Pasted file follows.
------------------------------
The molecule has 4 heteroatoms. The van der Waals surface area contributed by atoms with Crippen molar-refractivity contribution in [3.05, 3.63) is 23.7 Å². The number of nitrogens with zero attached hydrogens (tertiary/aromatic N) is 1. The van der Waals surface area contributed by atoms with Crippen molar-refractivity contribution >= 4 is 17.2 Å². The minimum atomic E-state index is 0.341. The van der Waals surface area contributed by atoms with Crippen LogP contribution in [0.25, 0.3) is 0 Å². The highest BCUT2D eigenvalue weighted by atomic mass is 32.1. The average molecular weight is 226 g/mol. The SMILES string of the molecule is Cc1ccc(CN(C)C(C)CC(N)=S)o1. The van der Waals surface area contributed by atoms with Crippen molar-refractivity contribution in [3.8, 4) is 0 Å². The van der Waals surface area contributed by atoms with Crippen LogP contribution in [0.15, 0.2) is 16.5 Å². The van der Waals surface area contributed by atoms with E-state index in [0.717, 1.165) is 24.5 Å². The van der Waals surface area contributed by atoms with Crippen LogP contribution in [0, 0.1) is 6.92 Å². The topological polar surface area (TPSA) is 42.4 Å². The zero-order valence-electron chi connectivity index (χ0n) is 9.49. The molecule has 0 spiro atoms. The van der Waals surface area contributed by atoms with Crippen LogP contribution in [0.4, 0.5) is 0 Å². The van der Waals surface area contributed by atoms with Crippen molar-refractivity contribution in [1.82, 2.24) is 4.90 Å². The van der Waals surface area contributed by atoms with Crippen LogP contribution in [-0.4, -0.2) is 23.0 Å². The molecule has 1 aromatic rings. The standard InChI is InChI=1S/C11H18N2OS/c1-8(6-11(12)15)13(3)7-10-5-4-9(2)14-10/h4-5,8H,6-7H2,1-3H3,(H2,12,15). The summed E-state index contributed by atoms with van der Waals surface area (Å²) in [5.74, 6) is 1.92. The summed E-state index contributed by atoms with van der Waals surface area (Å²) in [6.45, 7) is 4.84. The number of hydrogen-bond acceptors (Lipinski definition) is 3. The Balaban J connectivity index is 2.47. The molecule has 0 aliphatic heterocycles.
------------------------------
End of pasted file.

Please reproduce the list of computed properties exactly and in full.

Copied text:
The molecule has 4 heteroatoms. The van der Waals surface area contributed by atoms with Crippen molar-refractivity contribution in [3.05, 3.63) is 23.7 Å². The number of nitrogens with zero attached hydrogens (tertiary/aromatic N) is 1. The van der Waals surface area contributed by atoms with Crippen molar-refractivity contribution >= 4 is 17.2 Å². The minimum atomic E-state index is 0.341. The van der Waals surface area contributed by atoms with Crippen LogP contribution in [0.25, 0.3) is 0 Å². The highest BCUT2D eigenvalue weighted by atomic mass is 32.1. The average molecular weight is 226 g/mol. The SMILES string of the molecule is Cc1ccc(CN(C)C(C)CC(N)=S)o1. The van der Waals surface area contributed by atoms with Crippen molar-refractivity contribution in [3.8, 4) is 0 Å². The van der Waals surface area contributed by atoms with Crippen LogP contribution in [0.15, 0.2) is 16.5 Å². The van der Waals surface area contributed by atoms with E-state index in [0.717, 1.165) is 24.5 Å². The van der Waals surface area contributed by atoms with Crippen LogP contribution in [0, 0.1) is 6.92 Å². The topological polar surface area (TPSA) is 42.4 Å². The zero-order valence-electron chi connectivity index (χ0n) is 9.49. The molecule has 0 spiro atoms. The van der Waals surface area contributed by atoms with Crippen LogP contribution in [0.4, 0.5) is 0 Å². The van der Waals surface area contributed by atoms with Crippen molar-refractivity contribution in [1.82, 2.24) is 4.90 Å². The van der Waals surface area contributed by atoms with Crippen LogP contribution in [-0.4, -0.2) is 23.0 Å². The molecule has 1 aromatic rings. The standard InChI is InChI=1S/C11H18N2OS/c1-8(6-11(12)15)13(3)7-10-5-4-9(2)14-10/h4-5,8H,6-7H2,1-3H3,(H2,12,15). The summed E-state index contributed by atoms with van der Waals surface area (Å²) in [5.74, 6) is 1.92. The summed E-state index contributed by atoms with van der Waals surface area (Å²) in [6.45, 7) is 4.84. The number of hydrogen-bond acceptors (Lipinski definition) is 3. The Balaban J connectivity index is 2.47. The molecule has 0 aliphatic heterocycles.